Microplastic was firstly proposed as a marine environmental problem, but with its widespread occurrence in freshwater and estuary [1,2,3], land and mountains [4, 5], and in glaciers and polar regions [6, 7], microplastic pollution has become a global health issue and aroused some debates among scientists [8,9,10]. Recently, the pervasiveness of microplastics has also been verified in both indoor and outdoor air environments [11], and the human body burden of microplastics through inhalation (0−3.0) × 107 items/year is orders of magnitude higher than that through table salt (0−7.3) × 104 items/year or drinking water (0−4.7) × 103 items/year [12]. This means all living animals breathing with lungs (including humans) cannot escape the fate of inhaling microplastics.

Although the inhalation of mineral fiber, such as asbestos, has been widely recognized [13, 14], pulmonary retention of non-mineral fibers, including artificial fibrous microplastics or natural cotton fibers which are difficult to be degraded due to their stable structure, remains unclear. The amount of microplastics humans take in through respiration may be much higher than other routes since microplastics are dominant in the air [12]. It has been predicted that the amount of microplastics inhaled by human body through breathing was dozens to hundreds per day [15, 16]. An early preliminary study published in 1998 reported the presence of fibers in human lung and found more inhaled fibers were present in malignant lung specimens (97%) than those in non-neoplastic ones (83%); however, there was a lack of detailed characterization of the fibers, including the size and type, color, and morphology [17]. Of note, there is no direct evidence to demonstrate what type and abundance of microplastics exist in lung tissue. In addition, whether the retention of microplastics and the long-term friction between microplastics and lung tissue are related to some respiratory diseases is largely unknown.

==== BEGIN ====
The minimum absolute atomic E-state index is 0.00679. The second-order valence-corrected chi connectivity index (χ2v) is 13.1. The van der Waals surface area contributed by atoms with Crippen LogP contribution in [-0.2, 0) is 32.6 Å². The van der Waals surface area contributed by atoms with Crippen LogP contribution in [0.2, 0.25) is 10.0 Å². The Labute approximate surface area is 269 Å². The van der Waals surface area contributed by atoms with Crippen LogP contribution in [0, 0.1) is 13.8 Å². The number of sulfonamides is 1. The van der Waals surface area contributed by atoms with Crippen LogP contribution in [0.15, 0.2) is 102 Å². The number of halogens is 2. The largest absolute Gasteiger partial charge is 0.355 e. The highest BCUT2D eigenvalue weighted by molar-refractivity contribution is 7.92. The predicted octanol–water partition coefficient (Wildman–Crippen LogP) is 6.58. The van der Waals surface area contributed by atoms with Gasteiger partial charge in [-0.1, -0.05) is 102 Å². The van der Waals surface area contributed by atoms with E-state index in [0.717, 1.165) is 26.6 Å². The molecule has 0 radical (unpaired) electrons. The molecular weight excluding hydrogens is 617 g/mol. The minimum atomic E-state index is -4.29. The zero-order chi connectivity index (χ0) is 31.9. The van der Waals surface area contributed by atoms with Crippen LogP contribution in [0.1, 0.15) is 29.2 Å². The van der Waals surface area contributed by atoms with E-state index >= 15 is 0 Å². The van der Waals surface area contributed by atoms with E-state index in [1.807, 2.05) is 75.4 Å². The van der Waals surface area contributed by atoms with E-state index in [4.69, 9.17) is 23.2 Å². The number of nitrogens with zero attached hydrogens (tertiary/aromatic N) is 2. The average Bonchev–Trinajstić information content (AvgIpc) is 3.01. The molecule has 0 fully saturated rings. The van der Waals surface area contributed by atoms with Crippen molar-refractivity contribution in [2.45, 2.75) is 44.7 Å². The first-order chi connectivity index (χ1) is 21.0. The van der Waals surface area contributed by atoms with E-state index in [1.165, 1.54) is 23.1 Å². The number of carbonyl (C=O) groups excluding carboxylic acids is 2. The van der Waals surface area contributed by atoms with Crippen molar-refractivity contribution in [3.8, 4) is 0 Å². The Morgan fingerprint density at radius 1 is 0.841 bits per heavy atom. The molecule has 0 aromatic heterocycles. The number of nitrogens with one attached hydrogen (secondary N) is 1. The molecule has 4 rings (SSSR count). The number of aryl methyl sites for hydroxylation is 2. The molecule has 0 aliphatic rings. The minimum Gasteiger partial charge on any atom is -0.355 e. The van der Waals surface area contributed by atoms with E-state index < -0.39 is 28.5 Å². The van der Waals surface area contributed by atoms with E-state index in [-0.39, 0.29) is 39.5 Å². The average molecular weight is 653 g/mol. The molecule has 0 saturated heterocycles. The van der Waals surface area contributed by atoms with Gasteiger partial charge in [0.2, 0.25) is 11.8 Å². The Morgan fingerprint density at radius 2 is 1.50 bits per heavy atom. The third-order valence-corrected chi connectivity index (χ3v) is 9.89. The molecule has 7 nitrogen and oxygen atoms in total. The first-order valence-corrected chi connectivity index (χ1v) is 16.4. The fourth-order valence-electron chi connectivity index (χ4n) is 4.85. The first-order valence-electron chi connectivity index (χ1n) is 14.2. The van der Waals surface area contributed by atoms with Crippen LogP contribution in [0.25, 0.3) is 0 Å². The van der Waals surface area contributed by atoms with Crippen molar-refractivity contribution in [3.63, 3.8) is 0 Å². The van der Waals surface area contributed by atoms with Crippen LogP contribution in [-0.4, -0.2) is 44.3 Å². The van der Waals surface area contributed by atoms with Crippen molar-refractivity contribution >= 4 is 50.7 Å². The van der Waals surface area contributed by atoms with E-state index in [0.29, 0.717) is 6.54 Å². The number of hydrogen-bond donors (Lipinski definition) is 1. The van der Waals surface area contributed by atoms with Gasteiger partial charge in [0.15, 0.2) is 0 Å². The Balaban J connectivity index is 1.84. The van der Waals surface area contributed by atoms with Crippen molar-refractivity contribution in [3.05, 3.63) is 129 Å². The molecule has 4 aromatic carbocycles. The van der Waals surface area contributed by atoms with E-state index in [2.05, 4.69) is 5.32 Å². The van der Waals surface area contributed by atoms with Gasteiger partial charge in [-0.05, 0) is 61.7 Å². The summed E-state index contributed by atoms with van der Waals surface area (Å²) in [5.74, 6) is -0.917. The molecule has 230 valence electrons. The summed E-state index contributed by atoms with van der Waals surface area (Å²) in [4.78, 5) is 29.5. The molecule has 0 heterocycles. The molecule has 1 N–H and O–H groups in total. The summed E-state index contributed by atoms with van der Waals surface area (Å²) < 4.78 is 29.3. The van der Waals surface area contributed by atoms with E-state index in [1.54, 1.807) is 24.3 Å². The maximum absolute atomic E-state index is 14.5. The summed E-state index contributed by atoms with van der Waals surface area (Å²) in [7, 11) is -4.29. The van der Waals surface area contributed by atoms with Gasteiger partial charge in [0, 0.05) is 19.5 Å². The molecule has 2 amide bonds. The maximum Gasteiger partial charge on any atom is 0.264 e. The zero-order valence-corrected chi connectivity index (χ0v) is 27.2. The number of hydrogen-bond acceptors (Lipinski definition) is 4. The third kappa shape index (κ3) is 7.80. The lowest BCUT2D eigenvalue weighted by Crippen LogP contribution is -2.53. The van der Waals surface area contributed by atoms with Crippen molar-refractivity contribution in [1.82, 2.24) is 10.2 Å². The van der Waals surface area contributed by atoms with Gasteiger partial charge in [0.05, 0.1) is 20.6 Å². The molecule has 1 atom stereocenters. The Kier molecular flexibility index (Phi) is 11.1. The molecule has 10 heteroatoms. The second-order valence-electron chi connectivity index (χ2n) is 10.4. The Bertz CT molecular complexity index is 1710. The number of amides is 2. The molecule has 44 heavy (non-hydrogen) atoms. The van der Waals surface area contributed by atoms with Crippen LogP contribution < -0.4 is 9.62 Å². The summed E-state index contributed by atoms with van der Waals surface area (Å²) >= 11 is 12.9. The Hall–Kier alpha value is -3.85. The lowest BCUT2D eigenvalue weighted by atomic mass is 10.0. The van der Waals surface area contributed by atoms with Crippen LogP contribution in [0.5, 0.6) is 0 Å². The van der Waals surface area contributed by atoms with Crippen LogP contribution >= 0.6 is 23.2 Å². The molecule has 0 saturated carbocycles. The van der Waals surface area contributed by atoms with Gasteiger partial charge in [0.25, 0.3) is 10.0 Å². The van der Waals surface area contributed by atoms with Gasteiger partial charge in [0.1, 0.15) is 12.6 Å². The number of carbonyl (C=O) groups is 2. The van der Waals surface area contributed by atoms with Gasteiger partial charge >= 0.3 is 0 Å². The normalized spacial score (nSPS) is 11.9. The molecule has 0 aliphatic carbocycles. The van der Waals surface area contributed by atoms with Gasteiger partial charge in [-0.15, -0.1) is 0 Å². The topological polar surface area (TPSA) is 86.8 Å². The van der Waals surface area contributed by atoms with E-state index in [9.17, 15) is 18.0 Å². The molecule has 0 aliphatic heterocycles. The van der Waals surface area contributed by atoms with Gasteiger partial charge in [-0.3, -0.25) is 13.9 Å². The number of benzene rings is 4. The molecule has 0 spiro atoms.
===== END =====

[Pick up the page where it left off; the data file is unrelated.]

Pulmonary ground glass nodules (GGNs) are areas of lesions of homogeneous density and with hazy increase in density in the lung field that do not obscure the bronchovascular structure as identified on low-dose computed tomography [18,19,20]. Their etiology is broad and the presumed significance is highly dependent on the underlying disease context [21, 22]. In addition to diagnostic techniques to increase the detection rate, the main causes of GGNs include genetic factors and gender factors [23,24,25,26], but research suggests that environmental factors may affect the occurrence of GGNs [24, 27, 28]. When exposed to asbestos, vinyl chloride, or other environmental factors, these substances can be inhaled into the lungs to mount an immune response. The inflammatory response may form GGNs by wrapping, organizing, or forming granulomas [27]. Additionally, a long time exposure to a dusty environment without proper protection has been reported to impair lung function and cause GGNs [28]. Moreover, people who maintain smoking habits for a long time are more likely to cause GGNs [24, 29]. The proportion of plastics produced and used in the current industrial civilization has increased year by year, leading to the existence of a large number of microplastics in the environment [1, 3, 30]. This trend is consistent with the increasing incidence of GGN in recent years especially in Asia [31], where the plastic production also ranks first (51%) worldwide [32]. In this study, we hypothesize that microplastics can contribute to the formation of GGNs. Thus, we systematically detected and characterized the microfibers and microplastics in GGNs and adjacent normal lung tissues, and analyzed the correlation of the presence of microfibers with the occurrence of GGNs.